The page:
The Defining Moment and the Art of Leadership

As acknowledged by his friends and his foes, Franklin Delano Roosevelt was one of the most significant Presidents in the nation’s history.  While debates over his policies, actions, and legacy will surely continue, his leadership gifts continue to impress historians across ideological boundaries.

Roosevelt’s self-understanding as a leader should be of interest to any student of the art and science of leadership.  For that reason, Jonathan Alter’s The Defining Moment: FDR’s Hundred Days and the Triumph of Hope has much to teach about the art of leadership.

Alter, a senior editor at Newsweek, notes that just hours before FDR was sworn into office for his first term, governors in New York, Illinois, and Pennsylvania ordered the banks in their states to close.  This meant that 34 of 48 states “now had no economic pulse.”  President Herbert Hoover was “a study in failure” even as he possessed a “brilliant understanding of complex issues.”  What Hoover failed to understand was the crucial role of the President as national leader.  Understanding this was Roosevelt’s great gift.  He knew that the nation needed decisive leadership — and fast.  His first 100 days were filled with a flurry of presidential actions and words.  Roosevelt aimed at hope and exuded optimism.  Hoover had declared a bank “moratorium.”  Roosevelt declared bank “holidays.”  Alter’s analysis in The Defining Moment of Roosevelt’s words and actions during his first 100 days is a great read.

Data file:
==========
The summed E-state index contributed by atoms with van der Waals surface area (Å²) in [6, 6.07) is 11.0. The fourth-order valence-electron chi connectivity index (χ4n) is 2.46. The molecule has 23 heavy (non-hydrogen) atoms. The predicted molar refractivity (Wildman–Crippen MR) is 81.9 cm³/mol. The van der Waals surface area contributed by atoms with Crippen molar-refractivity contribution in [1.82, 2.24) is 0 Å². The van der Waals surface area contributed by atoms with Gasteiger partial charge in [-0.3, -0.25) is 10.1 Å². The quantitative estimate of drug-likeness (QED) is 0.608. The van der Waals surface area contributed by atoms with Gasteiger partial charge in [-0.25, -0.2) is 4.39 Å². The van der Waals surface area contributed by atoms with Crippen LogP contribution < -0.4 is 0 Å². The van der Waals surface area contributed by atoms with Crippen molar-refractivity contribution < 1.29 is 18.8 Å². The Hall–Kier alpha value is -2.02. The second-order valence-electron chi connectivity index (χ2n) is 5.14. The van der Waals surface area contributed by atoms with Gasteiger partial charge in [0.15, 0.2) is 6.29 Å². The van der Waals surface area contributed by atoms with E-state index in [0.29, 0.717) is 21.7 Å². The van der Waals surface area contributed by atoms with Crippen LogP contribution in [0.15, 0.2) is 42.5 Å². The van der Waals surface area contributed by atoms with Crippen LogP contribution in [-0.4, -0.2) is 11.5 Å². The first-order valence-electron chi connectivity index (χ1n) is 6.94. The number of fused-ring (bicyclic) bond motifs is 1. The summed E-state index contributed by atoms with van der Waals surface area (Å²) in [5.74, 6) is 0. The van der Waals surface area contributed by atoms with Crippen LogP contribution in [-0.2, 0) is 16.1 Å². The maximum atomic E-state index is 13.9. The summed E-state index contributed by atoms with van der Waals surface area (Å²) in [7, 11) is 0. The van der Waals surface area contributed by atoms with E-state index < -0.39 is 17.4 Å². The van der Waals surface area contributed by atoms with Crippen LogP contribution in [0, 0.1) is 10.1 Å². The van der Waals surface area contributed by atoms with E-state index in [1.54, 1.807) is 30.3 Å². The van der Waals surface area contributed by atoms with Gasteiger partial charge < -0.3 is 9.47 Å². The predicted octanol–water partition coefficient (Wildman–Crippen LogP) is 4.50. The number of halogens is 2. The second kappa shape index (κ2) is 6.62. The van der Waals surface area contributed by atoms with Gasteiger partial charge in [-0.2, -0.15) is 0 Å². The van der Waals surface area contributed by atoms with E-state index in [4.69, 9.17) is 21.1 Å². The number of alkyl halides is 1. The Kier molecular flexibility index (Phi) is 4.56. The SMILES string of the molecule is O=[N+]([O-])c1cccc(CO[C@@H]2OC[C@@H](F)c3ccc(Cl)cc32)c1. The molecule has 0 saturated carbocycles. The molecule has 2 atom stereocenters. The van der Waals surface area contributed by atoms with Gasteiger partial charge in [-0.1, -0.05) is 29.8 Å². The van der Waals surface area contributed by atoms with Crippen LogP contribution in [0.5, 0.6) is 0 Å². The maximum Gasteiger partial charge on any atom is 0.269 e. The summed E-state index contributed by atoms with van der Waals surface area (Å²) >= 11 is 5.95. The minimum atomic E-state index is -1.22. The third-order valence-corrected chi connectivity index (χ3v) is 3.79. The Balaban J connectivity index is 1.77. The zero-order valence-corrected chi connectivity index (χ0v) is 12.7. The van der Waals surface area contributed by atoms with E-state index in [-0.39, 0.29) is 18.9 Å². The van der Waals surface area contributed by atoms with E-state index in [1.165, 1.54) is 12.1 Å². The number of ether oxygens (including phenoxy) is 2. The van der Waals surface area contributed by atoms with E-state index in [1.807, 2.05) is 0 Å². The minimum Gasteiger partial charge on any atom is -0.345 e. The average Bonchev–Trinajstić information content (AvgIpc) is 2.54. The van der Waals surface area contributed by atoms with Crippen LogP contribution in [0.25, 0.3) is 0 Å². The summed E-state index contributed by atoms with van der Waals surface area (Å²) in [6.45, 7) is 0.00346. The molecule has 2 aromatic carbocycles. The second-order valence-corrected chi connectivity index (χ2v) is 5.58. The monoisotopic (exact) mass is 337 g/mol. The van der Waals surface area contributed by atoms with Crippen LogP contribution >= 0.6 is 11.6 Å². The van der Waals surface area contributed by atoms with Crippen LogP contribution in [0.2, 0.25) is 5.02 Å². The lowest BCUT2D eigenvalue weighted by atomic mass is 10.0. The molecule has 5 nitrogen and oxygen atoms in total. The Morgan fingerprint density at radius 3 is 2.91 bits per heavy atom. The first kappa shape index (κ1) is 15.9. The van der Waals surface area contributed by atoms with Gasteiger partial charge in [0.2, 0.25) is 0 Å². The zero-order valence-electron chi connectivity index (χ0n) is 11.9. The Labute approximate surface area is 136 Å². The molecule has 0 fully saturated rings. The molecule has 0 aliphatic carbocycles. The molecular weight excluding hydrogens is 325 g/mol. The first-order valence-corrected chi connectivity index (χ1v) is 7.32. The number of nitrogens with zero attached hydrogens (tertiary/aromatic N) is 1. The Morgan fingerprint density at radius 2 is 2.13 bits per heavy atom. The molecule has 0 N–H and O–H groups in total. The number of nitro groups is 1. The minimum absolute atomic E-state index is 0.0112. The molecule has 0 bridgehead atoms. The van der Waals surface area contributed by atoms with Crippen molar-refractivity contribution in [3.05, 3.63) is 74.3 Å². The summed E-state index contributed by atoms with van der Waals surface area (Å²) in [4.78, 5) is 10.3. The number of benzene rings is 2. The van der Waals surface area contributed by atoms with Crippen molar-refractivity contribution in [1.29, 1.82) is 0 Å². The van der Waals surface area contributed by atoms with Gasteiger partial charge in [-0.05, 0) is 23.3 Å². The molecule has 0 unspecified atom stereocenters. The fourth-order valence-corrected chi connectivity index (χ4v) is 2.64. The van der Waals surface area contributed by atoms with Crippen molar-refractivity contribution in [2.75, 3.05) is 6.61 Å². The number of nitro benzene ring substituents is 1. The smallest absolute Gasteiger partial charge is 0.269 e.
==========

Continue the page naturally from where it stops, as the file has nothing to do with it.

An excerpt:

FDR knew the consequences of failing to seize the day.  A visitor — unidentified in the press — came to him not long after the Inauguration and told him, “Mr. President, if your program succeeds, you’ll be the greatest president in American history.  If it fails, you will be the worst one.”  “If it fails,” the new president replied, “I’ll be the last one.”

This sounds melodramatic to Americans in the 21st century, when freedom is flourishing in so many parts of the world.  But during the 1930s, democracy was on the run, discredited even by subtle minds as a hopelessly cumbersome way to meet the challenges of the modern age.